# no possible brute force Was: Cruising the stacks and finding stuff

Alexander Klimov alserkli at inbox.ru
Wed Apr 23 05:53:56 EDT 2008

On Tue, 22 Apr 2008, Leichter, Jerry wrote:
> Interestingly, if you add physics to the picture, you can convert
> "no practical brute force attack" into "no possible brute force
> attack given known physics".  Current physical theories all place a
> granularity on space and time:  There is a smallest unit of space
> beyond which you can't subdivide things, and a smallest unit of
> time.

I guess you are talking about Planck units, so let's make the
calculations:

Planck length is L = \sqrt{hbar G / c^3} ~ 1.6E-35 m,

Planck time T = L/c ~ 5.4E-44 s,

so a cubic-meter-computer can have

N = (1/L)^3 ~ 2.4E104 elements

and thus

N/T ~ 4.5E147 operations per second

that is approximately 2^{490} operations per second in a cubic meter
of "Planck computer". Given a year (3.15E7 s) on a Earth-size
(1.08E21 m^3) Planck computer we can make approximately 2^{585}
operations.

OK, it was amusing to do these calculations, but does it mean
anything? I think it is more like garbage-in-garbage-out process.

If I understand correctly, L and T are not non-divisible units of
space-time, but rather boundaries for which we understand that our
current theories do not work, because this scale requires unification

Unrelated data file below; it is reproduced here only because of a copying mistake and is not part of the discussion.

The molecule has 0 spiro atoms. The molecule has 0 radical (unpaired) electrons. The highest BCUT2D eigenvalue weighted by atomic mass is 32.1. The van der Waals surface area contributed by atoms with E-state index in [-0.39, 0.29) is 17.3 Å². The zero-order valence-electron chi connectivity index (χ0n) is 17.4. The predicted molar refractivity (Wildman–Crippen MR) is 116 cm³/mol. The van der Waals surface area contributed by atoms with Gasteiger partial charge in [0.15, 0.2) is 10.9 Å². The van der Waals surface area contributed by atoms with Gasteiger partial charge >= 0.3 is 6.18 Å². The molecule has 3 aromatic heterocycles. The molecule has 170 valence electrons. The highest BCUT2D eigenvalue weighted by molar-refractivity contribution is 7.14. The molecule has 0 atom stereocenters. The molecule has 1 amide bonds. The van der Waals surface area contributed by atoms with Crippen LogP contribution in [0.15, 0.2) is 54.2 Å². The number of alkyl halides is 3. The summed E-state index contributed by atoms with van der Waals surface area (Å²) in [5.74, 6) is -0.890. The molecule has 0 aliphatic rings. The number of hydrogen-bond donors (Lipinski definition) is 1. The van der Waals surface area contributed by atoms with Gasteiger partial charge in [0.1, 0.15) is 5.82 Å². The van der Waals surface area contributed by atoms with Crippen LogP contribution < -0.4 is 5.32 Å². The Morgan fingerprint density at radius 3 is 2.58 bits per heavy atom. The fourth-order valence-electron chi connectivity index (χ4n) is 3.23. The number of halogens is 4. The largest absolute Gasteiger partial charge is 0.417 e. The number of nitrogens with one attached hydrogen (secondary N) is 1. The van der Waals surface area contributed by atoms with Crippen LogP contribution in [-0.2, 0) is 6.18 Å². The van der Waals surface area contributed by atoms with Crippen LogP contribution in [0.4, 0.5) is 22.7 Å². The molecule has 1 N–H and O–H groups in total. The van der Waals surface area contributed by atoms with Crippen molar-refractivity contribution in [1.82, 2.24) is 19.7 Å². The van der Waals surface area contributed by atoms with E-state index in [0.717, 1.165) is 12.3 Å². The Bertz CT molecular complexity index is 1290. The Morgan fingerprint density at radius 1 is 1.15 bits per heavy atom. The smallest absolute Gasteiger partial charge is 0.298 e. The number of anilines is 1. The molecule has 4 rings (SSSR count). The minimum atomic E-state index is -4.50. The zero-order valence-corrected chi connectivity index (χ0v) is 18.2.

of general relativity and quantum mechanics.

Even more bizarre is to think about the above "processing element" as
representing a single bit: according to quantum mechanics, states of a
system are represented by unit vectors in associated Hilbert space of
the system and each observable is represented by a linear operator
acting on the state space. Even if we have only two qubits they are
not described by two complex numbers, but rather by 4:

a_0|00> + a_1|01> + a_2|10> + a_3|11>

and thus description of the state of quantum registers requires
exponential number of complex numbers a_i and each operation
simultaneously process all those a_i. Since we cannot measure
them all, it is an open question whether quantum computations
provide exponential speed-up and all we know right now is that
they give at least quadratic one.

By the way, if you have a computer with the processing power larger
than that of all the cryptanalysts in the world, it makes sense to use
your computer to "think" to find a better attack than a brute-force
search :-)

> One place this shows up, as an example:  It turns out give a volume
> of space, the configuration with the maximum entropy for that volume
> of is exactly a black hole with that volume

[OT] This is a strange thesis because all black hole solutions in
general relativity can be completely characterized by only three
externally observable parameters: mass, electric charge, and angular
momentum (the no-hair theorem) and thus in some sense they have zero
entropy (it is not necessary a contradiction with something, because
it takes an infinite time for matter to reach the event horizon).

> and its entropy turns out to be the area of the black hole, in units
> of square Planck lengths.

[OT] Although Hawking showed that the total area of the event horizons
of a collection of black holes can never decrease, which is *similar*
to the second law of thermodynamics (with entropy replaced by area),
it is not clear that it allows to conclude that area *is* entropy.

--
Regards,